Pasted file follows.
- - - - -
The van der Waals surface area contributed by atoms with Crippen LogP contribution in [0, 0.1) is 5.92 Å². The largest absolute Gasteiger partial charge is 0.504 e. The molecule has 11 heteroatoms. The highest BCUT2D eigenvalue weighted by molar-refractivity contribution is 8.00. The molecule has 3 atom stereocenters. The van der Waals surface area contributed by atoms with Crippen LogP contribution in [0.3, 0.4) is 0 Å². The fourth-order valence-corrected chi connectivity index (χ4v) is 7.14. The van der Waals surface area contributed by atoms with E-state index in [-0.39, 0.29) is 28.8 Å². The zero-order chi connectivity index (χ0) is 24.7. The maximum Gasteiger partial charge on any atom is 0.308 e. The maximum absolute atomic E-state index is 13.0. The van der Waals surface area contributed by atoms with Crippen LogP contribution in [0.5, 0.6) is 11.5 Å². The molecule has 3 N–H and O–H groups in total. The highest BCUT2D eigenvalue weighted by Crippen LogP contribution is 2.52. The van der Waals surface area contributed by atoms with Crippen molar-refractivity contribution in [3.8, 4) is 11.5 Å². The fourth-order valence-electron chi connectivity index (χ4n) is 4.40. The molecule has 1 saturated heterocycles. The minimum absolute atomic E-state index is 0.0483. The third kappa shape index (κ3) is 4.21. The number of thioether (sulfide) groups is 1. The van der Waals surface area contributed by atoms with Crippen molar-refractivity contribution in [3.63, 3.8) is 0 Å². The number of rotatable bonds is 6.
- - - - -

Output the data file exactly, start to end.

The van der Waals surface area contributed by atoms with Crippen LogP contribution in [0, 0.1) is 5.92 Å². The largest absolute Gasteiger partial charge is 0.504 e. The molecule has 11 heteroatoms. The highest BCUT2D eigenvalue weighted by molar-refractivity contribution is 8.00. The molecule has 3 atom stereocenters. The van der Waals surface area contributed by atoms with Crippen LogP contribution in [0.3, 0.4) is 0 Å². The fourth-order valence-corrected chi connectivity index (χ4v) is 7.14. The van der Waals surface area contributed by atoms with E-state index in [-0.39, 0.29) is 28.8 Å². The zero-order chi connectivity index (χ0) is 24.7. The maximum Gasteiger partial charge on any atom is 0.308 e. The maximum absolute atomic E-state index is 13.0. The van der Waals surface area contributed by atoms with Crippen LogP contribution in [0.5, 0.6) is 11.5 Å². The molecule has 3 N–H and O–H groups in total. The highest BCUT2D eigenvalue weighted by Crippen LogP contribution is 2.52. The van der Waals surface area contributed by atoms with Crippen molar-refractivity contribution in [3.8, 4) is 11.5 Å². The fourth-order valence-electron chi connectivity index (χ4n) is 4.40. The molecule has 1 saturated heterocycles. The minimum absolute atomic E-state index is 0.0483. The third kappa shape index (κ3) is 4.21. The number of thioether (sulfide) groups is 1. The van der Waals surface area contributed by atoms with Crippen molar-refractivity contribution in [3.63, 3.8) is 0 Å². The number of rotatable bonds is 6.